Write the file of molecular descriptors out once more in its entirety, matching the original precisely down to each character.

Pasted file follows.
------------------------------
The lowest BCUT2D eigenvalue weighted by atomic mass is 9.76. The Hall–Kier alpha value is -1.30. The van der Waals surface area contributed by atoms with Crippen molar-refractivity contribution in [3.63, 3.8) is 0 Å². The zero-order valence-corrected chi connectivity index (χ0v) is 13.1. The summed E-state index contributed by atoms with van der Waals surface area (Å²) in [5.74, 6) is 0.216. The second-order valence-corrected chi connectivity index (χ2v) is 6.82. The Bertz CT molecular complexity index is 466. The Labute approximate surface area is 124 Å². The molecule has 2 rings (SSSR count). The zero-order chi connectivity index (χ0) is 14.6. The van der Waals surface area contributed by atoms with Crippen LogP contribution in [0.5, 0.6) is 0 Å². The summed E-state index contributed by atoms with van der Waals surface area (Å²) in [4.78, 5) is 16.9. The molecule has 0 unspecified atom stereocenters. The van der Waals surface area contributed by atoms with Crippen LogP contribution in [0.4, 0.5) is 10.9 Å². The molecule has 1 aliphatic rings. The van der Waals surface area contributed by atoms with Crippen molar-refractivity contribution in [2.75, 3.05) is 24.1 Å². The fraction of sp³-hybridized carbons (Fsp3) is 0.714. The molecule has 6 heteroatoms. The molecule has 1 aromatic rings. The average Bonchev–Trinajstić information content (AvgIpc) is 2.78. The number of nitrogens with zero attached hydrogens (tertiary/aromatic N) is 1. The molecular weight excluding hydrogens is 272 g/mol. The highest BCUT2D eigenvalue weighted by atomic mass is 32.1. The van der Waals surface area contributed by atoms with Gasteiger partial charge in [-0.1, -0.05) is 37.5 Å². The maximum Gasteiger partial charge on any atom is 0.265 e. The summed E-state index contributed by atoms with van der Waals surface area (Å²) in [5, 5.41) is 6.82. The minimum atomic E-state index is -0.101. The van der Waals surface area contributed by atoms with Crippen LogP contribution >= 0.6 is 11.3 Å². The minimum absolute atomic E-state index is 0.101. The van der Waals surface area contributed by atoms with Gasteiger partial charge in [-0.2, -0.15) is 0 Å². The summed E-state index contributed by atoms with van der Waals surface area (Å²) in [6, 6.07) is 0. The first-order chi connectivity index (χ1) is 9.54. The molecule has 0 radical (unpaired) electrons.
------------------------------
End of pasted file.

The lowest BCUT2D eigenvalue weighted by atomic mass is 9.76. The Hall–Kier alpha value is -1.30. The van der Waals surface area contributed by atoms with Crippen molar-refractivity contribution in [3.63, 3.8) is 0 Å². The zero-order valence-corrected chi connectivity index (χ0v) is 13.1. The summed E-state index contributed by atoms with van der Waals surface area (Å²) in [5.74, 6) is 0.216. The second-order valence-corrected chi connectivity index (χ2v) is 6.82. The Bertz CT molecular complexity index is 466. The Labute approximate surface area is 124 Å². The molecule has 2 rings (SSSR count). The zero-order chi connectivity index (χ0) is 14.6. The van der Waals surface area contributed by atoms with Crippen LogP contribution in [0.5, 0.6) is 0 Å². The summed E-state index contributed by atoms with van der Waals surface area (Å²) in [4.78, 5) is 16.9. The molecule has 0 unspecified atom stereocenters. The van der Waals surface area contributed by atoms with Crippen LogP contribution in [0.4, 0.5) is 10.9 Å². The molecule has 1 aliphatic rings. The van der Waals surface area contributed by atoms with Crippen molar-refractivity contribution in [2.75, 3.05) is 24.1 Å². The fraction of sp³-hybridized carbons (Fsp3) is 0.714. The molecule has 6 heteroatoms. The molecule has 1 aromatic rings. The average Bonchev–Trinajstić information content (AvgIpc) is 2.78. The number of nitrogens with zero attached hydrogens (tertiary/aromatic N) is 1. The molecular weight excluding hydrogens is 272 g/mol. The highest BCUT2D eigenvalue weighted by atomic mass is 32.1. The van der Waals surface area contributed by atoms with Gasteiger partial charge in [-0.1, -0.05) is 37.5 Å². The maximum Gasteiger partial charge on any atom is 0.265 e. The summed E-state index contributed by atoms with van der Waals surface area (Å²) in [5, 5.41) is 6.82. The minimum atomic E-state index is -0.101. The van der Waals surface area contributed by atoms with Crippen LogP contribution >= 0.6 is 11.3 Å². The minimum absolute atomic E-state index is 0.101. The van der Waals surface area contributed by atoms with Gasteiger partial charge in [-0.2, -0.15) is 0 Å². The summed E-state index contributed by atoms with van der Waals surface area (Å²) in [6, 6.07) is 0. The first-order chi connectivity index (χ1) is 9.54. The molecule has 0 radical (unpaired) electrons.